Human Rights Commission sets sights on Gavin Watson's family over Agrizzi's k-word audio clip

27 June 2019 - 18:42 By Nico Gous
Former Bosasa COO Angelo Agrizzi
Former Bosasa COO Angelo Agrizzi
Image: Alaister Russell/The Sunday Times

The SA Human Rights Commission (SAHRC) plans to take on members of controversial Bosasa boss Gavin Watson's family over an audio recording of state capture whistleblower Angelo Agrizzi in which he used the k-word.

TimesLIVE understands Watson's children are among those in the commission's sights over the recording, which was apparently made without Agrizzi's knowledge.

The commission wants to speak to the family members over the recording and sharing of the audio clip.

The commission's Gauteng manager Buang Jones said the first part of the legal battle over the recording played out in the Equality Court on Thursday, where Agrizzi and the SAHRC reached a settlement. Agrizzi agreed to pay R200,000 to the Barney Mokgatle Foundation in Alexandra, Johannesburg, following his use of the k-word in the audio clip, which was played during his testimony at the Zondo commission of inquiry earlier this year.

The settlement was made an order of court.

Jones said the second part of its case involved taking action against those who recorded the meeting and leaked the conversation without Agrizzi’s permission or knowledge.

"They will have to explain to this court how it ended up in the public," he said.

Jones added that the Equality Act states that "no one may disseminate or publicise any information that unfairly discriminates".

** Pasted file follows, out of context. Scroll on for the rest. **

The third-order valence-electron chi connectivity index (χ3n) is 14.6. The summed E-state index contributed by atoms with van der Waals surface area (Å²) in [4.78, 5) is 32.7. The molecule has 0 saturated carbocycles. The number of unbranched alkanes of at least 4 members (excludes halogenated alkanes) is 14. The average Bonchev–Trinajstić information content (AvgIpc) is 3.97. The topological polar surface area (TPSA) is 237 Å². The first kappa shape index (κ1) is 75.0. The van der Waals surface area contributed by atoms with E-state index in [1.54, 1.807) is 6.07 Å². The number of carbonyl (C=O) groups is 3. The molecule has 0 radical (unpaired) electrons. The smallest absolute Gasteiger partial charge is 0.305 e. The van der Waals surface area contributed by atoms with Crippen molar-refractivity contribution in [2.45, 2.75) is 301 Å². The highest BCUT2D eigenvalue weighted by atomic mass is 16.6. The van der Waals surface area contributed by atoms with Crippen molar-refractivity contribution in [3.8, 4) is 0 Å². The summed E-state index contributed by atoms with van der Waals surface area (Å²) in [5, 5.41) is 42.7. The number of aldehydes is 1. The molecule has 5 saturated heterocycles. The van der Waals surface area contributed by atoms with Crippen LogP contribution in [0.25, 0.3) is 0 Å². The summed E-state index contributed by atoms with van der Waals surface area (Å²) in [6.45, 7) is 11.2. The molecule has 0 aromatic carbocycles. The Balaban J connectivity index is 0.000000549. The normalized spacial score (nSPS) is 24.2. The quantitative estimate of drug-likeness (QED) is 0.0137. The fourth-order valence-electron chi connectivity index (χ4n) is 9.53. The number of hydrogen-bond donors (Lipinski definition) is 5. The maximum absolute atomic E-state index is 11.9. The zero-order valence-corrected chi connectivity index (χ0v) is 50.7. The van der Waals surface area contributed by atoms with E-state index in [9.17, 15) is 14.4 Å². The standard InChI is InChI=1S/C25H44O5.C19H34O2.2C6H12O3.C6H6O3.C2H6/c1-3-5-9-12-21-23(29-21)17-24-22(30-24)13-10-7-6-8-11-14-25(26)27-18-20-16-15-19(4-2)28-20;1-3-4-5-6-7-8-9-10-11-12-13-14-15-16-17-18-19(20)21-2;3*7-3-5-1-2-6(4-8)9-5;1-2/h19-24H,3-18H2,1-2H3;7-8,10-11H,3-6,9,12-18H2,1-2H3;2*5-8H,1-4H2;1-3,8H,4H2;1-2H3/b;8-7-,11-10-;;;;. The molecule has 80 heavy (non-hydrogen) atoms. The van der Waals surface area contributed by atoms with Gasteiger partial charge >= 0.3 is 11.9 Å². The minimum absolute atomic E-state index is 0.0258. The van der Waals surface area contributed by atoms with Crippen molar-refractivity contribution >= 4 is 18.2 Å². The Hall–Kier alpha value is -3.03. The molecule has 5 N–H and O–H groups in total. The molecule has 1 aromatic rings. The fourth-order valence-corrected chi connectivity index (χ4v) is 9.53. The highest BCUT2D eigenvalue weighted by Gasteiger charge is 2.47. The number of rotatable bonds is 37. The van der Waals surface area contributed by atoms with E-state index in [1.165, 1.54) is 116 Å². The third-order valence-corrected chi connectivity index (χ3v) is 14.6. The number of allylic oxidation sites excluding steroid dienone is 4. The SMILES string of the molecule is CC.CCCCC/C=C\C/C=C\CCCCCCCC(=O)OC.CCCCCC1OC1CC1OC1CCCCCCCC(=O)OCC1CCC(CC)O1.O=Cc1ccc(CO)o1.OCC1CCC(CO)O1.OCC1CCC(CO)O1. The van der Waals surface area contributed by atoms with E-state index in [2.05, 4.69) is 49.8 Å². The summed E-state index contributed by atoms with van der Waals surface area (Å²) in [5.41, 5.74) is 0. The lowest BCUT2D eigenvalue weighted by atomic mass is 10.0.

Agrizzi told TimesLIVE on Thursday that Gavin Watson's children - son Roth Watson and daughter Lindsay Watson - were there when the recorded conversation took place. Also present, he said, was Watson's nephew, Jarrod Watson.

This was not the first time that a fee of R200,000 had been agreed to in a case.

Jones, a human rights attorney, said they had reached the same settlement amount in a case earlier this year where a farm worker was forced to eat his faeces. In February this year, the Equality Court ordered a Springs family to pay Joseph Mona the sum for the impairment of his dignity and for causing him pain and emotional and psychological suffering.

The case dated back to December 2017, when Mona was force-fed faeces and racially abused by his employers after he failed to switch on a septic tank pump. The Leicester family members had also forced Mona into the sewer hole, where he almost drowned. In addition to the fine, they were ordered to attend a programme on race relations for three months at the Human Rights Commission.

Jones said: "It is by far the highest damages award in SA since the establishment of the equality courts. We used that precedent as the basis for our legal strategy in this case [the Agrizzi matter]."